Author(s): Gerard H Markx, Ronald Pethig, Juliette Rousselet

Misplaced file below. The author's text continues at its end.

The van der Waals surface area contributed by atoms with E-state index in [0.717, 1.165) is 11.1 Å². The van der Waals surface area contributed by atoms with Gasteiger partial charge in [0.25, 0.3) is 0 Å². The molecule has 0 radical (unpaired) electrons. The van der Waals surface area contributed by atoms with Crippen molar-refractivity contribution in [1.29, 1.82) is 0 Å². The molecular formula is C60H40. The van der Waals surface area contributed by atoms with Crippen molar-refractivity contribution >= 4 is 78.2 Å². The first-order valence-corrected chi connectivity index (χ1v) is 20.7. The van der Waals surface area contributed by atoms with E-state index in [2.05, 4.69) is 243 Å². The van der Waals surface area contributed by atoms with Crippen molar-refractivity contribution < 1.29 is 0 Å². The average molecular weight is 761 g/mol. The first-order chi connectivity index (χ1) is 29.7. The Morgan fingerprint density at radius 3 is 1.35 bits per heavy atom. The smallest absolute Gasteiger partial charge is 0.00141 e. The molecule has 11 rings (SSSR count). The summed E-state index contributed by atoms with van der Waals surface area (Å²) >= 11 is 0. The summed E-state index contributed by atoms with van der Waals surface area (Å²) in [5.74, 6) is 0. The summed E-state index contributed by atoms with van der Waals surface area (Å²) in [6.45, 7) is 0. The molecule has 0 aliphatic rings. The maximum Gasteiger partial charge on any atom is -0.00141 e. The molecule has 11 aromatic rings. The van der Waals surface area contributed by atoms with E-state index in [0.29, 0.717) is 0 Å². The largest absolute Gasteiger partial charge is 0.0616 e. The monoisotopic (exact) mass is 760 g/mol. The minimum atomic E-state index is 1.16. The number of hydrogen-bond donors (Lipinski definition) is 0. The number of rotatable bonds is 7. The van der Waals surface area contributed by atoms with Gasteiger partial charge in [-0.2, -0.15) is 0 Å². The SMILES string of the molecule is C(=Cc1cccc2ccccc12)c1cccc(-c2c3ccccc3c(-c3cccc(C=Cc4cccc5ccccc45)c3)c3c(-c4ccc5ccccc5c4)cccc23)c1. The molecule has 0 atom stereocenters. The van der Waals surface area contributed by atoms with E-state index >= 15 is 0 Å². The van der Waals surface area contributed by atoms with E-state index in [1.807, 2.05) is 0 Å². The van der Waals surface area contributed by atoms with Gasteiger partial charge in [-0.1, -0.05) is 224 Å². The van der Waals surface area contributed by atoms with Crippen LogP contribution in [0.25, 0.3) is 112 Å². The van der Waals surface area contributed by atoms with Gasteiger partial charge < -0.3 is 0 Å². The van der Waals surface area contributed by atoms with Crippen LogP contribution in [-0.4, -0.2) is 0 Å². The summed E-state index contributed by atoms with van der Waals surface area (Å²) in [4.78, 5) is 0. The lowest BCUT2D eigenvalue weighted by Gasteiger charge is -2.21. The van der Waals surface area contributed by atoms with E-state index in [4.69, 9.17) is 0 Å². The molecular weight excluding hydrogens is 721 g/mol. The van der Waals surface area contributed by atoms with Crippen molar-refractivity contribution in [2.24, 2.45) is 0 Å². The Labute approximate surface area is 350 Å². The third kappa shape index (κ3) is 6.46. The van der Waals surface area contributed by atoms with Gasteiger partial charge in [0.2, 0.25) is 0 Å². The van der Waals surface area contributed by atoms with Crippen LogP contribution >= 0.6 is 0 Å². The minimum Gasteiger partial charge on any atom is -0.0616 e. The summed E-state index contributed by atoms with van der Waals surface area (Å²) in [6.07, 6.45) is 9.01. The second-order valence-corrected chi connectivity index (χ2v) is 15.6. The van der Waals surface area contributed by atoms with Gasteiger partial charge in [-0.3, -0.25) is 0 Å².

Interdigitated microelectrodes have been used to investigate the passive dielectrophoretic levitation of latex beads as a function of the frequency and voltage of the applied electrical signal, the suspending medium conductivity, bead size and characteristic dimensions of the electrodes. The variations of the electric field strength E and of the factor as functions of the height above the electrode plane were determined by computer-aided modelling. As predicted from a simple theory based on the balancing of the gravitational settling force with the negative dielectrophoretic force, the height of levitation was found to be independent of the bead size and at 1 MHz, at which the levitation was at its largest, to be only weakly dependent on the conductivity of the suspending medium. The frequency dependence of the levitation height was found to be in close agreement with theory, based on the known dielectric properties of the beads and on previously determined electrode polarization effects. Apart from using this method to investigate the dielectric properties of particles, a particularly important application is envisaged to be that of particle separation, based on differences in dielectric properties, using dielectrophoretic levitation in combination with field-flow fractionation techniques.